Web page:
March 30, 2014
The Edition Wars
Later this year, Exalted will see a third edition. Likewise, with the launch of D&D Next, we will see the fifth official edition of Dungeons & Dragons. Shadowrun is currently on its fifth edition, which came out late last year, Big Eyes, Small Mouth is on its third edition, G.U.R.P.S. has had four editions, and there have been more versions of the Star Wars role-playing game (both official and otherwise) than I can count. Every few years, it seems, popular games like to try and start back at square one with a whole new edition. Every time this happens, it opens the floodgates for the edition wars.
Edition wars are what happens when the fanbase for a game strongly disagrees on which is better, a previous edition or the current one. It happens every simple time, though there have been some much more bitter than others (I am looking at you Dungeons & Dragons Fourth Edition). For the most part, this comes down to personal tastes and nothing else. Perhaps there was a mechanic to a previous edition that same players liked and some hated which was removed for a newer edition (like “ThacO” from older versions of D&D). Other times it is a new rule that players are split on (like “technomancers” in Shadowrun). Sometimes it simply comes down to money, and players do not want to see their collection of hundreds of dollars worth of books become meaningless as a new edition as a game comes out.
The problem with edition wars is that they only serve to split a fan-base. I have seen gaming groups fractured by disagreements on which version of a game should be played, and honestly that is just sad. A huge part of what makes gaming so great is the camaraderie, the friendships that are born from rolling dice and telling stories. Watching conflict arise simply out of which edition of a game is superior is something I find needlessly tragic.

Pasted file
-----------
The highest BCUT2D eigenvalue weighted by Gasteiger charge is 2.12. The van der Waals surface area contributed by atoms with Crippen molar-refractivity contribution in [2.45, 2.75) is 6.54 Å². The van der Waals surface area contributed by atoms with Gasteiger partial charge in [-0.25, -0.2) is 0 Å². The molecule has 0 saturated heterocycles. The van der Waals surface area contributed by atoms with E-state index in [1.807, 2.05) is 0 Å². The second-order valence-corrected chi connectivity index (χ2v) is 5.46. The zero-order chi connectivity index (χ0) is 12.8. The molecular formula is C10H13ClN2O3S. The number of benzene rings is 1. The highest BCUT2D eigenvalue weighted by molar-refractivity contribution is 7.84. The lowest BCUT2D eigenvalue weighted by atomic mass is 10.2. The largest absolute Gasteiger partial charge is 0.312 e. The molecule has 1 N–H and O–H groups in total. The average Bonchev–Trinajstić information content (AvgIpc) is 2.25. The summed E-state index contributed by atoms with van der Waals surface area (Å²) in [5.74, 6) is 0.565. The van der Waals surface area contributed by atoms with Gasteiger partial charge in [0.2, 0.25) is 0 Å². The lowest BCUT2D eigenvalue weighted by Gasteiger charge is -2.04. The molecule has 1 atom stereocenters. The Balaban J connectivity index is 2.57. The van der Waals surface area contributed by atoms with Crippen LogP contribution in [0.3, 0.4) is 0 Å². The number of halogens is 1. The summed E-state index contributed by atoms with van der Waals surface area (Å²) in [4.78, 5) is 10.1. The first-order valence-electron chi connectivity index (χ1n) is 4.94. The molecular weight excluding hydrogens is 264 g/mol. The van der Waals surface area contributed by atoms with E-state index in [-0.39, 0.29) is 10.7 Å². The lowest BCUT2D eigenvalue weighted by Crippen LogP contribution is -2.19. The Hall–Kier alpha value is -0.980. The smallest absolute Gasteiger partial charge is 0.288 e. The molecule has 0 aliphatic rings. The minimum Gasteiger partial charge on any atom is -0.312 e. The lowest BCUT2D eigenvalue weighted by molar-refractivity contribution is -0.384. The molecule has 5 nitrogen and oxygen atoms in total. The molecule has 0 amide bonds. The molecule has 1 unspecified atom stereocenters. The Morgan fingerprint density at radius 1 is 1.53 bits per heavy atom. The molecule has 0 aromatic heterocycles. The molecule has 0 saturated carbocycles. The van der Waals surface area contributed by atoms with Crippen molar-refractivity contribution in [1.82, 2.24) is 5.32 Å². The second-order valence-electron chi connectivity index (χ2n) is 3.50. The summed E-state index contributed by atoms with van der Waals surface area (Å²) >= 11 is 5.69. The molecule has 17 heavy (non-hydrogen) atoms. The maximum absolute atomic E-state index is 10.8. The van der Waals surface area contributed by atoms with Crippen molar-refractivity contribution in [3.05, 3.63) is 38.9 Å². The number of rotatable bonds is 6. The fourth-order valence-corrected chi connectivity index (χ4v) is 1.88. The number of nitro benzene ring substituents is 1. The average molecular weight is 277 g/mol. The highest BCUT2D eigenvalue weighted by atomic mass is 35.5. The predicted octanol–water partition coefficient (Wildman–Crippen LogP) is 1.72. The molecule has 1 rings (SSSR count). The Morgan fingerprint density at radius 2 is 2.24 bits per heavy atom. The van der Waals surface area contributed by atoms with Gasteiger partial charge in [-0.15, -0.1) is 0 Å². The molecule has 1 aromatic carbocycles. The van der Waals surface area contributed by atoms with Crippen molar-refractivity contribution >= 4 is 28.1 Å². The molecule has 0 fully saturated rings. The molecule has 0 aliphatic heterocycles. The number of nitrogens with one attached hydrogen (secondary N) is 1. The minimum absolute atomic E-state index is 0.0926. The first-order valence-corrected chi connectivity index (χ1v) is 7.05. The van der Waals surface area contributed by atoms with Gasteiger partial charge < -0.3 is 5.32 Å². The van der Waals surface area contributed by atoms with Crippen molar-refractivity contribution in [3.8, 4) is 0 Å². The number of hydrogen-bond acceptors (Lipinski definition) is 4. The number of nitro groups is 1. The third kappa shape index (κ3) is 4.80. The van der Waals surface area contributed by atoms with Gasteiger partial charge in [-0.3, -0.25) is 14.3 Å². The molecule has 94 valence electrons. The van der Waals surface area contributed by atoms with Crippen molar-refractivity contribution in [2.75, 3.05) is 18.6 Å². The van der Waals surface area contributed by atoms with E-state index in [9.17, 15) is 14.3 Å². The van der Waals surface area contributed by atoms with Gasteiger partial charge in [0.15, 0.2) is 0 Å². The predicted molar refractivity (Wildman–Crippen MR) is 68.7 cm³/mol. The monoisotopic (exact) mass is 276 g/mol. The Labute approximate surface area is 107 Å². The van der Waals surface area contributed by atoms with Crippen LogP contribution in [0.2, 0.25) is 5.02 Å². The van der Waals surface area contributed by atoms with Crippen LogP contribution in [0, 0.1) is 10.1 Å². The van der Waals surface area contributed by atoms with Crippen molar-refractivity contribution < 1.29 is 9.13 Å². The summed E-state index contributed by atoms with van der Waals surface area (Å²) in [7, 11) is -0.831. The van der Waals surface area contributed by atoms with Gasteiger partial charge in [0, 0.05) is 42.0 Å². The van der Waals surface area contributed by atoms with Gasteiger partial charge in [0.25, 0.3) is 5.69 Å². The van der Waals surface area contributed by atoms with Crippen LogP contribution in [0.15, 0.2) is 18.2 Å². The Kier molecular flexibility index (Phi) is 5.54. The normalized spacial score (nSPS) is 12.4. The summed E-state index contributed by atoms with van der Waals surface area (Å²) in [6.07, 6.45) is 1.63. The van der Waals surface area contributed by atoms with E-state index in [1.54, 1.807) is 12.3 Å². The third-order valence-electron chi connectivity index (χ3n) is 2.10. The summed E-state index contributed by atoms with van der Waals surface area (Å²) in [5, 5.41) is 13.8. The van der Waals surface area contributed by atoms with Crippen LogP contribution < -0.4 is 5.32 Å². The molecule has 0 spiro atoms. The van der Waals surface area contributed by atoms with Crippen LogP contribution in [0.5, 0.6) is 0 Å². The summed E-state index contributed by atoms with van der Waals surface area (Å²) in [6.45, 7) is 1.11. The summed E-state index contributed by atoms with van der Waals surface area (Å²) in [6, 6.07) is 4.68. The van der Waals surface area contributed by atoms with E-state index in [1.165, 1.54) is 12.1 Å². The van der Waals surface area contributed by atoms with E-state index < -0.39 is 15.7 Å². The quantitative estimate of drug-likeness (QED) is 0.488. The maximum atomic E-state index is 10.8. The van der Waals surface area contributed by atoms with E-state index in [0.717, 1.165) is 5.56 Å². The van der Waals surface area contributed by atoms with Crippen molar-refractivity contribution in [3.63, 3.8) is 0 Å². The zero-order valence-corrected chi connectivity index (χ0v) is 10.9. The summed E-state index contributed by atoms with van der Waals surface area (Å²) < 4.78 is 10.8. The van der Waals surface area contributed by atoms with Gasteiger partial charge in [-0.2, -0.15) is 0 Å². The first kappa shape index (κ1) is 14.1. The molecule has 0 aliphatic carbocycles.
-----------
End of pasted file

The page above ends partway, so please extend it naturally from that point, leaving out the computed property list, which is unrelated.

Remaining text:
Note, I am not opposed to there being new editions of a game. Rather, I often find them encouraging. When a game undergoes a new edition, it often comes out the better for it. This also shows that the game still has a lot of life still in it, with an active fan-base and creative minds behind it. While there have certainly been blunders in the past, more often than not I have found a new edition equates to a positive change within the game.
This does not mean that previous edition should just be tossed aside, however. I have found that a lot can be gained from going back and looking at older versions of a game. You gain an understanding of where the game came from, how it evolved, and a deeper insight to the workings of that campaign world.
Do not be resolute in your refusal to play in editions of a game you dislike. Give them a try. It was in doing so, agreeing to play in a game of Dungeons & Dragons Fourth Edition, my least liked game of all time, that I was introduced to one of my current game groups. Games are as fun as you and your troupe make them, no matter the edition. Of course everyone is going to have favorites, and that is fine. Just do not let your personal preferences get in the way of what makes gaming great for everyone.
As always, thanks for reading and I wish you all good gaming.
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